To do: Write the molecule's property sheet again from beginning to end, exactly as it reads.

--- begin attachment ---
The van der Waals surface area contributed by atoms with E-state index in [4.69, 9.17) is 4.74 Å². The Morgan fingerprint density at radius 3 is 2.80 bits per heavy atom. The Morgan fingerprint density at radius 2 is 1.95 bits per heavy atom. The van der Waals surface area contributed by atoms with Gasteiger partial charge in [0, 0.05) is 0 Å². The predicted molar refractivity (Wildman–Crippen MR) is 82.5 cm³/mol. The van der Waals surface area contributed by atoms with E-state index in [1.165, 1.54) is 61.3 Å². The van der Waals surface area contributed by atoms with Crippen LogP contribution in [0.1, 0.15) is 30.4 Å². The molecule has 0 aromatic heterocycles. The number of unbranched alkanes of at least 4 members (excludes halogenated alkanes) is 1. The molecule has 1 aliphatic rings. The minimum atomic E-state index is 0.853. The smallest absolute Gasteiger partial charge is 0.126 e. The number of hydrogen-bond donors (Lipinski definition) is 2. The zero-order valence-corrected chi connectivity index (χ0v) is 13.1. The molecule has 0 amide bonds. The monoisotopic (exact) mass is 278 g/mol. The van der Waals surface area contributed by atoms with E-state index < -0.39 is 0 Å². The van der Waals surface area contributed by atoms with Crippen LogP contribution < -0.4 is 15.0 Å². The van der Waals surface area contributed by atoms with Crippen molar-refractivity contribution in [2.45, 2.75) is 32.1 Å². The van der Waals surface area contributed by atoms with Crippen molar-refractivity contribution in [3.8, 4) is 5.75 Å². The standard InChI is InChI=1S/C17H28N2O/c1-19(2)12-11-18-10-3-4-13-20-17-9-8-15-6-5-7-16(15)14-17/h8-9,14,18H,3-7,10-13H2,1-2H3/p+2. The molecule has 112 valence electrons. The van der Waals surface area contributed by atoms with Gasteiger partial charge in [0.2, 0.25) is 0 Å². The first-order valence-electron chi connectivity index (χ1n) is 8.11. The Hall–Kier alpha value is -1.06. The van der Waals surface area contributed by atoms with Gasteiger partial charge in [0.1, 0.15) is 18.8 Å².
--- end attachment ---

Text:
The van der Waals surface area contributed by atoms with E-state index in [4.69, 9.17) is 4.74 Å². The Morgan fingerprint density at radius 3 is 2.80 bits per heavy atom. The Morgan fingerprint density at radius 2 is 1.95 bits per heavy atom. The van der Waals surface area contributed by atoms with Gasteiger partial charge in [0, 0.05) is 0 Å². The predicted molar refractivity (Wildman–Crippen MR) is 82.5 cm³/mol. The van der Waals surface area contributed by atoms with E-state index in [1.165, 1.54) is 61.3 Å². The van der Waals surface area contributed by atoms with Crippen LogP contribution in [0.1, 0.15) is 30.4 Å². The molecule has 0 aromatic heterocycles. The number of unbranched alkanes of at least 4 members (excludes halogenated alkanes) is 1. The molecule has 1 aliphatic rings. The minimum atomic E-state index is 0.853. The smallest absolute Gasteiger partial charge is 0.126 e. The number of hydrogen-bond donors (Lipinski definition) is 2. The zero-order valence-corrected chi connectivity index (χ0v) is 13.1. The molecule has 0 amide bonds. The monoisotopic (exact) mass is 278 g/mol. The van der Waals surface area contributed by atoms with E-state index < -0.39 is 0 Å². The van der Waals surface area contributed by atoms with Crippen LogP contribution < -0.4 is 15.0 Å². The van der Waals surface area contributed by atoms with Crippen molar-refractivity contribution in [2.45, 2.75) is 32.1 Å². The van der Waals surface area contributed by atoms with Crippen molar-refractivity contribution in [3.8, 4) is 5.75 Å². The standard InChI is InChI=1S/C17H28N2O/c1-19(2)12-11-18-10-3-4-13-20-17-9-8-15-6-5-7-16(15)14-17/h8-9,14,18H,3-7,10-13H2,1-2H3/p+2. The molecule has 112 valence electrons. The van der Waals surface area contributed by atoms with Gasteiger partial charge in [0.2, 0.25) is 0 Å². The first-order valence-electron chi connectivity index (χ1n) is 8.11. The Hall–Kier alpha value is -1.06. The van der Waals surface area contributed by atoms with Gasteiger partial charge in [0.1, 0.15) is 18.8 Å².